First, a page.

Criminal Justice Conservation Law

Bass swimming upstream in the St Croix river.

Associate in Applied Science 64 credit hours


Program Information & Course List

Supply List

The Associate in Applied Science in Criminal Justice with Specialization in Conservation Law Enforcement  is a two-year program that is designed with a three-fold purpose: 1) To prepare graduates for entry-level positions relevant to conservation law enforcement, 2) To prepare students seeking a bachelor’s degree in conservation law for coursework at universities and colleges, and 3) To respond to the growing demand for law enforcement employees to upgrade their skills and knowledge base for career advancement within conservation law by obtaining a college degree.

Career Opportunities: Graduates of the program will be qualified for positions such as Fish & Wildlife Enforcement Officer, Wildlife Refuge Officer, Park Ranger, Natural Resource Officer, Marine Enforcement Officer, and Conservation Park Security Guard.

Program Education Outcomes: Upon completion of the Associate of Applied Science in Criminal Justice with a Specialization in Conservation Law Enforcement, the graduate is prepared to:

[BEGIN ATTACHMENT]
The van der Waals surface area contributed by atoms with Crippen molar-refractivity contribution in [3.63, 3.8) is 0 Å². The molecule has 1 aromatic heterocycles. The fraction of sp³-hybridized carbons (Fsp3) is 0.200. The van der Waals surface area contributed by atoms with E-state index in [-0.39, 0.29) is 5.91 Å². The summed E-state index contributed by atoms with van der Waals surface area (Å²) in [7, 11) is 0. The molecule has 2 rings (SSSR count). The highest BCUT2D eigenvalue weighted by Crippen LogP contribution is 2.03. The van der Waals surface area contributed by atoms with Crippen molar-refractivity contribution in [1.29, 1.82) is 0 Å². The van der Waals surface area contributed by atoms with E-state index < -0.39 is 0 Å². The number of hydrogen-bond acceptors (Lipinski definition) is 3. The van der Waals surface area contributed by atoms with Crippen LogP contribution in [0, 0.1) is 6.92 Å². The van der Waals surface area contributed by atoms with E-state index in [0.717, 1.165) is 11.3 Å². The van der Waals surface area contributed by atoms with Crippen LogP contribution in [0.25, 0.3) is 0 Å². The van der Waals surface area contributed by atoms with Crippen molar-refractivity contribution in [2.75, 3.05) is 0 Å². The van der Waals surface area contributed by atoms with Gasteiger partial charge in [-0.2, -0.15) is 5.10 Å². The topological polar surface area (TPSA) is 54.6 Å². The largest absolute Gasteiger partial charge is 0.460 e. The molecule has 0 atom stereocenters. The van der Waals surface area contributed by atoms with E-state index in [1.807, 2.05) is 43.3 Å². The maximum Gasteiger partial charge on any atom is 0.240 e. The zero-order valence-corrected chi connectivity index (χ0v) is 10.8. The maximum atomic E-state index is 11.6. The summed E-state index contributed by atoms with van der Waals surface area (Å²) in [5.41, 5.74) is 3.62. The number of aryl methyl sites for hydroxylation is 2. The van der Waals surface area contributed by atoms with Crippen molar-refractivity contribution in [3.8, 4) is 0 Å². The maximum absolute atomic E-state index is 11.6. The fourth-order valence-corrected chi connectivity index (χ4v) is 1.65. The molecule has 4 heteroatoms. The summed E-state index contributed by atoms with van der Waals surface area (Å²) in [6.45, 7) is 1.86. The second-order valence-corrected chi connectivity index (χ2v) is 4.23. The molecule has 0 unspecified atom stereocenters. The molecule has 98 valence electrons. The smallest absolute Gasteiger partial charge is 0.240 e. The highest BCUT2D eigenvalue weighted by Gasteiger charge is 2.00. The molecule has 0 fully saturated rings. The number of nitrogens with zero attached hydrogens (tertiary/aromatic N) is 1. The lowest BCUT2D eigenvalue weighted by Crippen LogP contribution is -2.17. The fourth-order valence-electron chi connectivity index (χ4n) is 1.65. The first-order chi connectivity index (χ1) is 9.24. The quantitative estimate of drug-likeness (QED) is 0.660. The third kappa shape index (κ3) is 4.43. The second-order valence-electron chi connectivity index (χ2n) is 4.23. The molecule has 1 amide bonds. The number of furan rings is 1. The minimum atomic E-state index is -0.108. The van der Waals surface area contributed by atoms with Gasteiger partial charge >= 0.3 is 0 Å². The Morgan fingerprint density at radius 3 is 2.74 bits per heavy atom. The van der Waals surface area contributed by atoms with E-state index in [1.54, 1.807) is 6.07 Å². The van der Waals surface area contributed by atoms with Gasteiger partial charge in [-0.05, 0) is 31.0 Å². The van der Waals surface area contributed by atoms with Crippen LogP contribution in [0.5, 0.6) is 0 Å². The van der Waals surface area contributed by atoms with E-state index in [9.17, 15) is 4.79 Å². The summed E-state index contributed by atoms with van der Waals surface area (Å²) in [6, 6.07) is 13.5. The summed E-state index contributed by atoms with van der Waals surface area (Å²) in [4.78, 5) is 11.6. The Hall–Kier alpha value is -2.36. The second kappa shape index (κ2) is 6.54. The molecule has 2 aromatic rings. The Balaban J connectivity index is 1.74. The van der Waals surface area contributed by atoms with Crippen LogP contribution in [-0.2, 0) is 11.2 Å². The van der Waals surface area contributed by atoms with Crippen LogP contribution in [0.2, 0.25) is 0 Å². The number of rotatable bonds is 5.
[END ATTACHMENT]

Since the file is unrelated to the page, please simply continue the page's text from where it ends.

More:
1. Demonstrate an understanding of the sociological and psychological theories of crime causation and evaluation of human behavior.
  2. Apply critical thinking and problem solving techniques to the criminal justice and conservation enforcement environment.
  3. Demonstrate the ability to apply principles of conservation law and due process within the criminal justice system.
  4. Demonstrate interpersonal, written, and presentation skills required for successful employment in a criminal justice field.
  5. Consistently exhibit ethical behavior and respect for a diverse community, applying services equitably to all people.
  6. Understand and apply knowledge concerning safety and conscientious stewardship of the environment.
  7. Be a responsible member of society and the workforce, applying knowledge, skills and abilities, for the betterment of one’s local community.

A moose seen in profile.


The Criminal Justice–Conservation Law program requires completion of the Student Disclosure of Criminal Convictions, Pending Criminal Charges and Certain Disqualifications. Completion of this form does not automatically deny admission to the program. Prospective applicants will meet with the Dean of Enrollment Management and Student Services to review information.